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What is a hate crime?

Law enforcement is cracking down on perpetrators of violence who are motivated by racial or ethnic reasons. However, a lot of misinformation remains on what constitutes a hate crime is and what type of penalties follow these offenses. The Washington Post aims clear up this confusion by answering commonly asked questions about hate crimes.

What is the definition of a hate crime?

According to federal statute, a hate crime is defined as a criminal offense that is accompanied by some sort of bias. This bias can focus on race/ethnicity, religious belief, sexual orientation, gender/gender identiy and disability. Additionally, hate crimes that center on a person’s disability must also have a link to interstate commerce.

Do racial slurs during an attack constitute a hate crime?

If a perpetrator of violence uses racial slurs against the victim, it’s not always a surefire indication that a hate crime has taken place. For instance, the aggressor may have chosen the victim for other reasons and used this speech as a means to intimidate or as a method of expressing anger. However, racial slurs can be used as evidence if an attorney is pursuing a hate crime charge.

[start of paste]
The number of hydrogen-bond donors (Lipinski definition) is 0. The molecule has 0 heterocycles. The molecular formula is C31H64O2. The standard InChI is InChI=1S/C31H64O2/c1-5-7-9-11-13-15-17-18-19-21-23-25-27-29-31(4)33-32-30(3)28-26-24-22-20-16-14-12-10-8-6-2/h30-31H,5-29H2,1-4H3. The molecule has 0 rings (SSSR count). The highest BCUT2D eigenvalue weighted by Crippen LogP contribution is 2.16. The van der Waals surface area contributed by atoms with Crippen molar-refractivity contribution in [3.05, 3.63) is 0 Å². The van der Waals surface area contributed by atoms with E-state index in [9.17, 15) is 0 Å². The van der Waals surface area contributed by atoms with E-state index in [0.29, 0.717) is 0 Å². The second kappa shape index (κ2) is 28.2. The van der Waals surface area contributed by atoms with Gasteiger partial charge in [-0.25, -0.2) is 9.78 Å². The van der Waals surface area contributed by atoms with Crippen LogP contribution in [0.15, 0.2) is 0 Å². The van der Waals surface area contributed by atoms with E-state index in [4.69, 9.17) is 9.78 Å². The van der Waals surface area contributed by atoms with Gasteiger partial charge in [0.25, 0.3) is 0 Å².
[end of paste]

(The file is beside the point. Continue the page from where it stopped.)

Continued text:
Do hate crimes always have an effect on sentencing?

Federal law stipulates that a hate crime conviction should entail a 40 percent increase in sentence as a general rule. While state hate crime laws can vary quite a bit, many states choose to inflict harsher penalties when bias is a motivator during a crime. Some states consider all bias crimes as felonies, even if the underlying charge would be considered less serious (such as acts of vandalism).

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